Sun, 5th November 2023
Berkhamsted Town Hall
196 High Street
Berkhamsted HP4 3AP
from 10.00AM – 7.00PM

Jonathan Coe - 16.10

Jonathan Coe - 16.10

Jonathan Coe and Jakko Jakszyk will be in converstion, with music journalist Philip Clark, about their shared love of writing for both books and music. This session will start at 16.10.

Jonathan Coe was born on 19 August 1961 in Lickey, a suburb of south-west Birmingham. His first surviving story, a detective thriller called The Castle of Mystery, was written at the age of eight. The first few pages of this story appear in his novel What a Carve Up!.

He continued writing fiction throughout his schooldays, his three years at Trinity College, Cambridge and his postgraduate years at Warwick University where he was awarded a doctorate for his thesis on Henry Fielding’s Tom Jones. While working on this thesis he also completed The Accidental Woman, the first of his novels to be published.

In the late 1980s he moved to London to pursue his literary and musical enthusiasms, writing songs for his short-lived band The Peer Group and a feminist cabaret group called Wanda and the Willy Warmers. The Accidental Woman was published in April, 1987, and was followed by A Touch of Love (1989) and The Dwarves of Death (1990), but it was not until the publication of his fourth novel, What a Carve Up! that he began to reach a wider audience. It became his first international success, with translations in sixteen languages.

It was followed by The House of Sleep (1997), and then The Rotters’ Club (2001) and its sequel The Closed Circle (2004). The Rotters’ Club was adapted as a BBC TV series in 2005, scripted by two of his boyhood heroes, Dick Clement and Ian La Frenais, creators of Porridge and The Likely Lads. Also in 2004, he published Like a Fiery Elephant, a biography of the British experimental novelist B S Johnson, which won the Samuel Johnson Prize for best non-fiction book of the year.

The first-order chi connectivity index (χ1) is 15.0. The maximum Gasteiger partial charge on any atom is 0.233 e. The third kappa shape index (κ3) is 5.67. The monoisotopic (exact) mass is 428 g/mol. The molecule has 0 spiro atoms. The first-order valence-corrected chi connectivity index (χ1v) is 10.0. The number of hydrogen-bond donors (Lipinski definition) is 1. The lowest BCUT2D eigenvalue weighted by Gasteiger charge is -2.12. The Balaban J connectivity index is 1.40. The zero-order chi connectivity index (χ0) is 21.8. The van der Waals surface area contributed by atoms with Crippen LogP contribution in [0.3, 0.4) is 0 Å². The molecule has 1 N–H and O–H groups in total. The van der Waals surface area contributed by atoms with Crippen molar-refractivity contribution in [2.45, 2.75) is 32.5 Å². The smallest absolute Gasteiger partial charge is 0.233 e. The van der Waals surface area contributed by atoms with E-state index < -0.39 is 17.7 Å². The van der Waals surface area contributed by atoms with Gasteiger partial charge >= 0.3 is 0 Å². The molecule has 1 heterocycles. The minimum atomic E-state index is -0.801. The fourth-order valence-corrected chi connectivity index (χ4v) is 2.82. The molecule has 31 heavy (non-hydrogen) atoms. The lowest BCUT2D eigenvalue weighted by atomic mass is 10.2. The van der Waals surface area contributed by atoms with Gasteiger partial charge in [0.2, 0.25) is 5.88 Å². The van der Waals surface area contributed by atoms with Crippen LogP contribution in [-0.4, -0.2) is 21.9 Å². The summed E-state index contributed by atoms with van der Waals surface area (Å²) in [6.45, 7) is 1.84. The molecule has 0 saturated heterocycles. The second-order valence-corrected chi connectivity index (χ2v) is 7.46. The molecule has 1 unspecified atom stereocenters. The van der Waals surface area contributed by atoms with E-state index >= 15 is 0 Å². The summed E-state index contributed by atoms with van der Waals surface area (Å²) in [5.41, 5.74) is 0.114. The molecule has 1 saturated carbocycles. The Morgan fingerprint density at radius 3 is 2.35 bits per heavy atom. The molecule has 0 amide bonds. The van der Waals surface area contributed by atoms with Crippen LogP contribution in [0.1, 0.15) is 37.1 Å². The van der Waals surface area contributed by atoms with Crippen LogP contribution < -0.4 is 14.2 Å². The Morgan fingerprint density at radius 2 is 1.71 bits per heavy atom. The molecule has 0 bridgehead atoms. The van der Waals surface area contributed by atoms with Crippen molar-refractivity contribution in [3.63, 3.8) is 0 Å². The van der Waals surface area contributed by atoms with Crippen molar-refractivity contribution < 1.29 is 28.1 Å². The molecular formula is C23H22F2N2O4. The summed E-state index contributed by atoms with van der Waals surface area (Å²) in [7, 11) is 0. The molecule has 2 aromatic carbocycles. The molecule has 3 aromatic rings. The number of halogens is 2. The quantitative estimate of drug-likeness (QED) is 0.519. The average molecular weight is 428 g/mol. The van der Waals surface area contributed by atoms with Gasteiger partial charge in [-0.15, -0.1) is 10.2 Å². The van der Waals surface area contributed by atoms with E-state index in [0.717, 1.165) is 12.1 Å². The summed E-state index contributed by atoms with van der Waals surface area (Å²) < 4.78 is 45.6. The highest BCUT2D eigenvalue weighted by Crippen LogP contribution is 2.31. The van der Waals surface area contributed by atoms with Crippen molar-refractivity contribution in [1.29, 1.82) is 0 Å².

The Rain Before It Falls (2007) marked a move away from his trademark humour and political satire, while The Terrible Privacy of Maxwell Sim (2010) was a comedy about loneliness and disconnection in the social media age. Especially popular in France, this novel was later filmed as La vie très privée de M. Sim. It was followed by Expo 58 (2013), a comedy-thriller set against a background of Cold War espionage, and Number 11 (2015), a sequel of sorts to What a Carve Up!. In his latest novel Middle England (2018), the characters of The Rotters’ Club and The Closed Circle return to navigate the choppy waters of British life in the years before and immediately after the Brexit referendum. It has been described by the author and journalist Sathnam Sanghera as ‘the first great Brexit novel’.

His work has received many prizes and awards, including both Costa Novel of the Year and Prix du Livre Européen for Middle England. In France he won the Prix Médicis for The House of Sleep and has been appointed Officier de l’ordre des arts et des lettres. In Italy he has also won the Premio Flaiano (for Number 11) and the Premio Bauer-Ca’ Foscari. The citation for the latter prize concluded that ‘for his keen interest in the most crucial issues of contemporary civilization, Jonathan Coe may be considered a complete novelist and a classic of our times’.


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